The original link was sent to me by Chris Beneke. Thanks Chris.
TINY HOUSE JAPAN: Some serious innovation at work.
I do not read or speak Japanese so I’m at a loss over many details but the photos and videos exhibit a world of real innovation in design and construction. The builder, Haruhiko Tagami (製作担当 田上晴彦) has a spectacular web page highlighting some of his designs that are already giving me much food for thought for future constructions.
One of the first things that really caught my attention was the pop-up mollycroft which adds and enormous amount of light and circulation but folds flat for travel.
He has designs from the truly tiny (on par with my original design space-wise) to a very substantial house on wheels with pop-out rooms that are incredible works of engineering.
The smallest Baske-T.
Roll down canvas curtains block the large windows for the night.
One of the problems with covering the extended space is having roll-up roofs along the lines of an old roll-top desk.
This allows for the modest-sized trailer to become a spacious palace; a big advantage when sharing with others.
This more than triples the available living space and in some of the photos there is even a third room extended as well. This would suit a lot of people as a truly long-term living solution that could be pulled by a relatively small vehicle; not the enormous white aluminum fifth-wheel monsters that haunt the freeways.
Enjoy this small overview of the design and please check out more of his work by clicking the LINKS.
Many more photos of his work are available on his Instagram Page as well. There is much to explore for the budding builder so be prepared to take notes!
Pack frames are nearly universal historically as most cultures encounter the drudgery of carrying heavy loads over long distances. I am always searching for historic images to delve into to look for inspiration. Here is a nifty pack frame from the early 20th century of a charcoal maker from Japan. The frame looks like simple through-tenons in a rectangle. The pack basket appears to be fairly simple twined straw and I think the shoulder straps are woven fiber. He is also sporting some nifty looking waraji sandals.
This is what I could find out about the image:
RUSTIC OLD JAPAN — The Charcoal Carrier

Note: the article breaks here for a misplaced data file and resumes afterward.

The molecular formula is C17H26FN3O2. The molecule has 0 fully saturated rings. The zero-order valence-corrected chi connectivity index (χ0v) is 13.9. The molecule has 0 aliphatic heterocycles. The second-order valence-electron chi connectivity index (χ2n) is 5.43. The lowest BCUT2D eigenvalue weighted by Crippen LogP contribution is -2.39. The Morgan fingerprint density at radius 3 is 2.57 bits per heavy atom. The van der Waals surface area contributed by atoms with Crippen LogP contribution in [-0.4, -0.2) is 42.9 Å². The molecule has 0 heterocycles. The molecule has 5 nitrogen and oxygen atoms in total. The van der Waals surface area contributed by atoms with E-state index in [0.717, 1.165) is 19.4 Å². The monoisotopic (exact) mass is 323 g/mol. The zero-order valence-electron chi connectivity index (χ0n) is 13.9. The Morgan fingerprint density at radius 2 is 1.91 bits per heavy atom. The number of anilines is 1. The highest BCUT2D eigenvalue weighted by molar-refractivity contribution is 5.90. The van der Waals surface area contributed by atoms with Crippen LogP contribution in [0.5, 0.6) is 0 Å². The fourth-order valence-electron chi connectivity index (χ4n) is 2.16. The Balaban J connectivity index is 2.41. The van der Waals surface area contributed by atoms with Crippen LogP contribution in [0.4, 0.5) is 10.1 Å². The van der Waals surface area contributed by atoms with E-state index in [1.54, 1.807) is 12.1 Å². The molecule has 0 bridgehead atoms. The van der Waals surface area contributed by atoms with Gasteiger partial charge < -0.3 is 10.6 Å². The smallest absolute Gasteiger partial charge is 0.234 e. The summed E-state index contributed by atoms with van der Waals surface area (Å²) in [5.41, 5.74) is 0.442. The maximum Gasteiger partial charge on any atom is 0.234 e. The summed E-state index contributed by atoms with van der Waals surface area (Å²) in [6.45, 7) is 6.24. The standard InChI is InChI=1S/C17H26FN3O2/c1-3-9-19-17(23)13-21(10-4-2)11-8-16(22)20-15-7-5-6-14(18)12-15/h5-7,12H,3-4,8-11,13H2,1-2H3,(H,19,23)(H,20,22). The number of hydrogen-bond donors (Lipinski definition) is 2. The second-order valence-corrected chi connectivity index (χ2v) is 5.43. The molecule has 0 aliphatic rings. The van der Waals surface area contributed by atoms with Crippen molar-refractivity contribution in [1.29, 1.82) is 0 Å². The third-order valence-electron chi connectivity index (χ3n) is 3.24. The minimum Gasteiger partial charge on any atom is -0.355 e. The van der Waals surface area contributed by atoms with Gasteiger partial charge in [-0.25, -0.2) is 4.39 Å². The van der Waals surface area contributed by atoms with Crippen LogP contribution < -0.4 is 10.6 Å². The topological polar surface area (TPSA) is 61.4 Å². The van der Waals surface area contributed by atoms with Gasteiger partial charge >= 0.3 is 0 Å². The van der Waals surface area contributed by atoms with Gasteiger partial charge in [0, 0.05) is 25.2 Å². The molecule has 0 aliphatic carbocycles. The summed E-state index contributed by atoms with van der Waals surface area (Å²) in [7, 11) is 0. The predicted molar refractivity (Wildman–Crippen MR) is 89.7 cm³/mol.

From a Sample Set of Classic Meiji and Taisho-era Japan Stereoview images by Japanese Photographer T. ENAMI (1859-1929).
Photo by T. Enami, ca.1898-1905. View number S-392 from Enami’s 3-D Catalog.
Before powered saw mills, making lumber was much more labor intensive. Now I can flip a switch to crank up the band saw or table saw; or pull the cord to fire up the chainsaw for big work. It’s easy to forget how good we have it. Notice the sturdy little sawhorse holding up the trunk. I suspect this was hot and hard work.
The Sainsbury Institute for the Study of Japanese Arts and Cultures will be holding a Friends Event on Monday, 23 February 2015 from 6:00-7:30pm. The Event will be held at the Sainsbury Institute in Norwich, England and is entitled Ainu Art and Archaeology. Two talks will be given; one by Professor Kato Hirofumi (Professor of Archaeology, Hokkaido University Centre for Ainu and Indigenous Studies) entitled Tracing the Emergence of Ainu Ethnicities using Archaeological Data. The other talk is by the artist Kaizawa Toru and is entitled Conflict and Amalgamation between “Tradition” and “Ainu”.
The Sainsbury Institute invites you to join them –
…for an evening in the company of two distinguished guests who will introduce us to two fascinating aspects of the distinctive culture of Japan’s northern island, Hokkaido. The historical trajectory of Hokkaido is very different to the other main…
It is awe-inspiring to see a master of anything at work, making their creation seem almost effortless. Many thousands of hours, or even thousands of days, really show at a high level of work. This isn’t to say that repetitive tasks are always fulfilling or require lot’s of mental exercise but that is often the route to real craftsmanship. This short film is a great thing to watch.